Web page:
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You Are the Best Medicine Hardcover – September 7, 2010


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Frequently Bought Together

You Are the Best Medicine + Mom Has Cancer! (Let's Talk About It) + Nowhere Hair: Explains cancer and chemo to your kids (children)
Price for all three: $35.32

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Product Details

  • Age Range: 4 - 8 years
  • Grade Level: Preschool - 3
  • Hardcover: 32 pages
  • Publisher: Balzer + Bray; 1st Printing edition (September 7, 2010)
  • Language: English
  • ISBN-10: 0061956449
  • ISBN-13: 978-0061956447
  • Product Dimensions: 9.5 x 9.6 x 0.4 inches
  • Shipping Weight: 13.6 ounces (View shipping rates and policies)
  • Average Customer Review: 4.7 out of 5 stars  See all reviews (14 customer reviews)
  • Amazon Best Sellers Rank: #1,093,013 in Books (See Top 100 in Books)

Editorial Reviews

From School Library Journal

K-Gr 3–This book delivers a soothing, lullabylike message from a mother with cancer to her young daughter. Reassuring and tactful, it affirms that love and kindness are the best medicine for anyone who is ill. While Clark addresses scary situations like chemotherapy and hair loss, she does so in a gentle, understanding way. Each of these difficult topics is bridged with memories that the mother has of her daughter as a baby. She explains how her child's first smile, her sweet baby hair, and times she had a cold will help her through her own hardships and fear. A happy ending is included; the mother recovers and rejoices in all the time that she and her daughter will have together in the future. Soft pastel illustrations are as beautiful and gentle as the text, and very child oriented. An important and heartfelt addition for most collections.–Jasmine L. Precopio, Fox Chapel Area School District, Pittsburgh, PAα(c) Copyright 2010. Library Journals LLC, a wholly owned subsidiary of Media Source, Inc. No redistribution permitted.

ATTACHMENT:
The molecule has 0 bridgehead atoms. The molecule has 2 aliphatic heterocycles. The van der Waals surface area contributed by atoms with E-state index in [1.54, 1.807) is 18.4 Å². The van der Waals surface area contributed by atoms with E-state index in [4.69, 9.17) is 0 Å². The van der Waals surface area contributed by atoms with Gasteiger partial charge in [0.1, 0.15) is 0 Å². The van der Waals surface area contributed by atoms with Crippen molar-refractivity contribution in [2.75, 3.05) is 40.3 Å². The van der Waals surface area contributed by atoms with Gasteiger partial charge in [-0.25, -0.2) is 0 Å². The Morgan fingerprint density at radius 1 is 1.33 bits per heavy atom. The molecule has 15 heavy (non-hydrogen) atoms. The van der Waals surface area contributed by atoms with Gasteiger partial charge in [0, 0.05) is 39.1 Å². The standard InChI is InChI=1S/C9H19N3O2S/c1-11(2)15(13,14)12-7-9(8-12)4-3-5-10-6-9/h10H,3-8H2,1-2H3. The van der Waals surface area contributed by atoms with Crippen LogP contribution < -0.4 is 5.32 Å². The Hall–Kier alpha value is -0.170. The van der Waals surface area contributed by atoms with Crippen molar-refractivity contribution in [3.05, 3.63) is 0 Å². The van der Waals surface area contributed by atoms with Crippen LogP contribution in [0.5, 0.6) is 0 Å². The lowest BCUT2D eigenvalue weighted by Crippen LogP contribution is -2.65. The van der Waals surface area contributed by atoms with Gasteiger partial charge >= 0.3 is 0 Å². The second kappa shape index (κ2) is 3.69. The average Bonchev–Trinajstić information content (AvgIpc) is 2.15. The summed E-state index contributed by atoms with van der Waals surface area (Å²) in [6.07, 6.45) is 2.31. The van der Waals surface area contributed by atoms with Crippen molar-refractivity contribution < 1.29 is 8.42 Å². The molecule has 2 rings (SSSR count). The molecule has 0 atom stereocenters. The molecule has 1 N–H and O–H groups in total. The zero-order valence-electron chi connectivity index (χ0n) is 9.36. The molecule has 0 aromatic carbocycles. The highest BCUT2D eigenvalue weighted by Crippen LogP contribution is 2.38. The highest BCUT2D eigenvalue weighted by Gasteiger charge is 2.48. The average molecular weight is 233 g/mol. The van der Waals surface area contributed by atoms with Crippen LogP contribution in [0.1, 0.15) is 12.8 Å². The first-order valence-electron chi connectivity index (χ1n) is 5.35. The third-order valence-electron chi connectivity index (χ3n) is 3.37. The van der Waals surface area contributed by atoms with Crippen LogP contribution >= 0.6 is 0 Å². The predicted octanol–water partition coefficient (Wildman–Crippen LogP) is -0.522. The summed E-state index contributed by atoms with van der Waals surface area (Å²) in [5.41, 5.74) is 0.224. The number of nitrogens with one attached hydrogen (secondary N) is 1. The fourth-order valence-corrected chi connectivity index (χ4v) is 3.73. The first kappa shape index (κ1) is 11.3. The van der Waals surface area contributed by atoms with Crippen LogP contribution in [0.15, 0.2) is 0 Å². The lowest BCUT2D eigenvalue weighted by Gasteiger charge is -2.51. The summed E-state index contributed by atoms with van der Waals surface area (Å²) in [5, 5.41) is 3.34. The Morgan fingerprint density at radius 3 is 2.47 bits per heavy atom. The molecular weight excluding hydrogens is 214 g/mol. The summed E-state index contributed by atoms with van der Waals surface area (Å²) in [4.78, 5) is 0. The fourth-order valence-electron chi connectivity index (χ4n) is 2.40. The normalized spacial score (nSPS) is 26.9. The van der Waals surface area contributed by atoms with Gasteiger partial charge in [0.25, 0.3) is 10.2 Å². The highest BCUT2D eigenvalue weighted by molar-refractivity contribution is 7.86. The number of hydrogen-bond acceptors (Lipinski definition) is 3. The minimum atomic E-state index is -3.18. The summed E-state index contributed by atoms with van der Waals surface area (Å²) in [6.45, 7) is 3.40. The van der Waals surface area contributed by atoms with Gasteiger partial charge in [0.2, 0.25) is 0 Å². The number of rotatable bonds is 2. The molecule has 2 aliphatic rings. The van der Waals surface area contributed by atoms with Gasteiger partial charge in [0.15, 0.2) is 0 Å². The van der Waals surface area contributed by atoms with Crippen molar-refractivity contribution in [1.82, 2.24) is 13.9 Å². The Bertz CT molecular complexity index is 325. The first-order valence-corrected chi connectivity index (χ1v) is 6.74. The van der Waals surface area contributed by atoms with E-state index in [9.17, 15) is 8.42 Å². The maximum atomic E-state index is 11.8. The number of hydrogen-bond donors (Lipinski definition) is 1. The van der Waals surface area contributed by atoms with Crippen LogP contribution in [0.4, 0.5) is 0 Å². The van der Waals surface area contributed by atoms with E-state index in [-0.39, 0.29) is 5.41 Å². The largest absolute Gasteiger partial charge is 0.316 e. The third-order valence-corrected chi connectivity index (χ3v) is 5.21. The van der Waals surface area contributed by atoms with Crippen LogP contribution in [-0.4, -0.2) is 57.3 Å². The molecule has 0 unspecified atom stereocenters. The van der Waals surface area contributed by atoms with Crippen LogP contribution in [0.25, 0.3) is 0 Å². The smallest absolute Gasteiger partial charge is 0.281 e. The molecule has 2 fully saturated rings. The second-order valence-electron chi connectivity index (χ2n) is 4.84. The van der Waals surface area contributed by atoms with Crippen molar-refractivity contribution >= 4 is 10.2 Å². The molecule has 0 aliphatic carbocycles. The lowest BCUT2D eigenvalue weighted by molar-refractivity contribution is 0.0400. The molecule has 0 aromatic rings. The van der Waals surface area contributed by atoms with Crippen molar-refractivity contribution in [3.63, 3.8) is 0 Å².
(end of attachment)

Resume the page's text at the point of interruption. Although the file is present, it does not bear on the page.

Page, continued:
From Booklist

Here’s a much-needed book, and one that’s done with lots of love. A mother narrates: “When I tell you I have cancer, I will be sad.” For each moment of hardship, this mother finds a happier time in the life of her and her daughter with which to equate it. When she feels scared, it will remind her of how she could make her frightened child feel safe after a nightmare, and that will calm her. When her hair falls out, she will remember her child’s head as a baby and hope that her hair grows back as beautifully. When she feels sick, she’ll think of the times she took care of her little girl and know just hearing her child’s stories will do the same for her. Then comes hope: “And then I will be well. And I will think of all the happiest times that we have had and the happy times we are going to have.” Soft-edge illustrations, tender in feel and comforting in color, add sweetness to Baby Einstein founder Clark’s story. Sadly, there will be much use for this, but anyone needing to talk to a child about cancer will find the right words here. Grades K-3. --Ilene Cooper

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Customer Reviews

4.7 out of 5 stars
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See all 14 customer reviews
They cried, but in the end both really loved this!
Dissolved
The book ends with a promise: One day the mother will be well, and "we will look back on this time and remember that love and kindness really are the best medicine."
Experienced Editor
Author and breast cancer survivor Julie Aigner Clark's book, You are the Best Medicine, is by far the best book on the topic of breast cancer.
speak4languages

Most Helpful Customer Reviews

2 of 2 people found the following review helpful By DClark12 on December 27, 2013
Format: Hardcover Verified Purchase